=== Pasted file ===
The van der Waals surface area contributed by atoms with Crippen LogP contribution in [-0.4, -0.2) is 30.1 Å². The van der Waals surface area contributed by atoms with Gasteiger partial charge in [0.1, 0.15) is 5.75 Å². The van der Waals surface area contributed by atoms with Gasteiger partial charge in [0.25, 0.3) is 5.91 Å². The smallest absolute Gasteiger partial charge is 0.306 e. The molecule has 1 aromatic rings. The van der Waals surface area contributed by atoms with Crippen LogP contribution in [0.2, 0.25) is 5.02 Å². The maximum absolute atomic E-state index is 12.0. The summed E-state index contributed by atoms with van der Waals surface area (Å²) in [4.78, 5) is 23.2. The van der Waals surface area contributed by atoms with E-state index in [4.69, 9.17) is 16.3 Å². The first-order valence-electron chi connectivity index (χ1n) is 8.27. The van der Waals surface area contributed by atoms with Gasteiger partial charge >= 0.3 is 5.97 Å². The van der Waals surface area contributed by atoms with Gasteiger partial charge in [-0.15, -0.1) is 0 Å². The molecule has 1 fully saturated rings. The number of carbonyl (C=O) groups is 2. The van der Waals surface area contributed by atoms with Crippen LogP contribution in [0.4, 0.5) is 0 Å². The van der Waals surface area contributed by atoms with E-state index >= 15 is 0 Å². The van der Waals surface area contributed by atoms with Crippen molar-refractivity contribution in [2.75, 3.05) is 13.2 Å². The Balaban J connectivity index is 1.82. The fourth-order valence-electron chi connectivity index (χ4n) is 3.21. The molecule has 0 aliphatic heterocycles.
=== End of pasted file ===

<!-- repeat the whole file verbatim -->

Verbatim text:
The van der Waals surface area contributed by atoms with Crippen LogP contribution in [-0.4, -0.2) is 30.1 Å². The van der Waals surface area contributed by atoms with Gasteiger partial charge in [0.1, 0.15) is 5.75 Å². The van der Waals surface area contributed by atoms with Gasteiger partial charge in [0.25, 0.3) is 5.91 Å². The smallest absolute Gasteiger partial charge is 0.306 e. The molecule has 1 aromatic rings. The van der Waals surface area contributed by atoms with Crippen LogP contribution in [0.2, 0.25) is 5.02 Å². The maximum absolute atomic E-state index is 12.0. The summed E-state index contributed by atoms with van der Waals surface area (Å²) in [4.78, 5) is 23.2. The van der Waals surface area contributed by atoms with E-state index in [4.69, 9.17) is 16.3 Å². The first-order valence-electron chi connectivity index (χ1n) is 8.27. The van der Waals surface area contributed by atoms with Gasteiger partial charge >= 0.3 is 5.97 Å². The van der Waals surface area contributed by atoms with Gasteiger partial charge in [-0.15, -0.1) is 0 Å². The molecule has 1 fully saturated rings. The number of carbonyl (C=O) groups is 2. The van der Waals surface area contributed by atoms with Crippen LogP contribution in [0.4, 0.5) is 0 Å². The van der Waals surface area contributed by atoms with E-state index >= 15 is 0 Å². The van der Waals surface area contributed by atoms with Crippen molar-refractivity contribution in [2.75, 3.05) is 13.2 Å². The Balaban J connectivity index is 1.82. The fourth-order valence-electron chi connectivity index (χ4n) is 3.21. The molecule has 0 aliphatic heterocycles.